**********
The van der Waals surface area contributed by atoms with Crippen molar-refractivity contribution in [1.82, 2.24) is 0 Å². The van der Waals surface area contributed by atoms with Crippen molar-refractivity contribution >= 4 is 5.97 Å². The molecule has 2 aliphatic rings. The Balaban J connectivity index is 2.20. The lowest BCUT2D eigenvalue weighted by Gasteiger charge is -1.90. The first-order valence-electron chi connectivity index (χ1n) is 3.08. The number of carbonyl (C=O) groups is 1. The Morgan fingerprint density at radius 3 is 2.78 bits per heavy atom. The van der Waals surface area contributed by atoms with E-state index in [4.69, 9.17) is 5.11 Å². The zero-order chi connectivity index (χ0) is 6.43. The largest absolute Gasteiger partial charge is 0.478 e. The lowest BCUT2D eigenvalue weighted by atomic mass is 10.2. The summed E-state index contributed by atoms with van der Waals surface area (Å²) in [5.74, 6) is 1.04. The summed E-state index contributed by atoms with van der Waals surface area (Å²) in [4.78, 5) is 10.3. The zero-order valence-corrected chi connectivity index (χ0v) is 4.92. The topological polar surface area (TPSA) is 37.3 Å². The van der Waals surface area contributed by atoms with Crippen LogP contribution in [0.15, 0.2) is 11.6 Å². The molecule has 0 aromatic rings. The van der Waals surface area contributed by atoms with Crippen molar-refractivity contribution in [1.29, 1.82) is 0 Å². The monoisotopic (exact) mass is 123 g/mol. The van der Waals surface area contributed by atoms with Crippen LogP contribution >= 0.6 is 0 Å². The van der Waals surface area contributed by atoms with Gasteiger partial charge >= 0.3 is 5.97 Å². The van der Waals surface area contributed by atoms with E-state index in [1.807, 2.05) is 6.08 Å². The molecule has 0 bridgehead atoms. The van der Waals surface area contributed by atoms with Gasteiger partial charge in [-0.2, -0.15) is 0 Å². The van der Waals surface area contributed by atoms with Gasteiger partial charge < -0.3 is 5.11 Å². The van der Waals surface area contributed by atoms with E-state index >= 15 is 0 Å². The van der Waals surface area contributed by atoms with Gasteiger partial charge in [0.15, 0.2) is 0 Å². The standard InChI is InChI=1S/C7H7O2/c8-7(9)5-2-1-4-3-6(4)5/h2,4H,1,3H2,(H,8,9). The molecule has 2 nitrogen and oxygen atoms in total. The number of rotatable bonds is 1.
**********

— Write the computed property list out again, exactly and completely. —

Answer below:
The van der Waals surface area contributed by atoms with Crippen molar-refractivity contribution in [1.82, 2.24) is 0 Å². The van der Waals surface area contributed by atoms with Crippen molar-refractivity contribution >= 4 is 5.97 Å². The molecule has 2 aliphatic rings. The Balaban J connectivity index is 2.20. The lowest BCUT2D eigenvalue weighted by Gasteiger charge is -1.90. The first-order valence-electron chi connectivity index (χ1n) is 3.08. The number of carbonyl (C=O) groups is 1. The Morgan fingerprint density at radius 3 is 2.78 bits per heavy atom. The van der Waals surface area contributed by atoms with E-state index in [4.69, 9.17) is 5.11 Å². The zero-order chi connectivity index (χ0) is 6.43. The largest absolute Gasteiger partial charge is 0.478 e. The lowest BCUT2D eigenvalue weighted by atomic mass is 10.2. The summed E-state index contributed by atoms with van der Waals surface area (Å²) in [5.74, 6) is 1.04. The summed E-state index contributed by atoms with van der Waals surface area (Å²) in [4.78, 5) is 10.3. The zero-order valence-corrected chi connectivity index (χ0v) is 4.92. The topological polar surface area (TPSA) is 37.3 Å². The van der Waals surface area contributed by atoms with Crippen LogP contribution in [0.15, 0.2) is 11.6 Å². The molecule has 0 aromatic rings. The van der Waals surface area contributed by atoms with Crippen molar-refractivity contribution in [1.29, 1.82) is 0 Å². The monoisotopic (exact) mass is 123 g/mol. The van der Waals surface area contributed by atoms with Crippen LogP contribution >= 0.6 is 0 Å². The van der Waals surface area contributed by atoms with Gasteiger partial charge >= 0.3 is 5.97 Å². The van der Waals surface area contributed by atoms with E-state index in [1.807, 2.05) is 6.08 Å². The molecule has 0 bridgehead atoms. The van der Waals surface area contributed by atoms with Gasteiger partial charge in [-0.2, -0.15) is 0 Å². The van der Waals surface area contributed by atoms with Gasteiger partial charge < -0.3 is 5.11 Å². The van der Waals surface area contributed by atoms with E-state index >= 15 is 0 Å². The van der Waals surface area contributed by atoms with Gasteiger partial charge in [0.15, 0.2) is 0 Å². The standard InChI is InChI=1S/C7H7O2/c8-7(9)5-2-1-4-3-6(4)5/h2,4H,1,3H2,(H,8,9). The molecule has 2 nitrogen and oxygen atoms in total. The number of rotatable bonds is 1.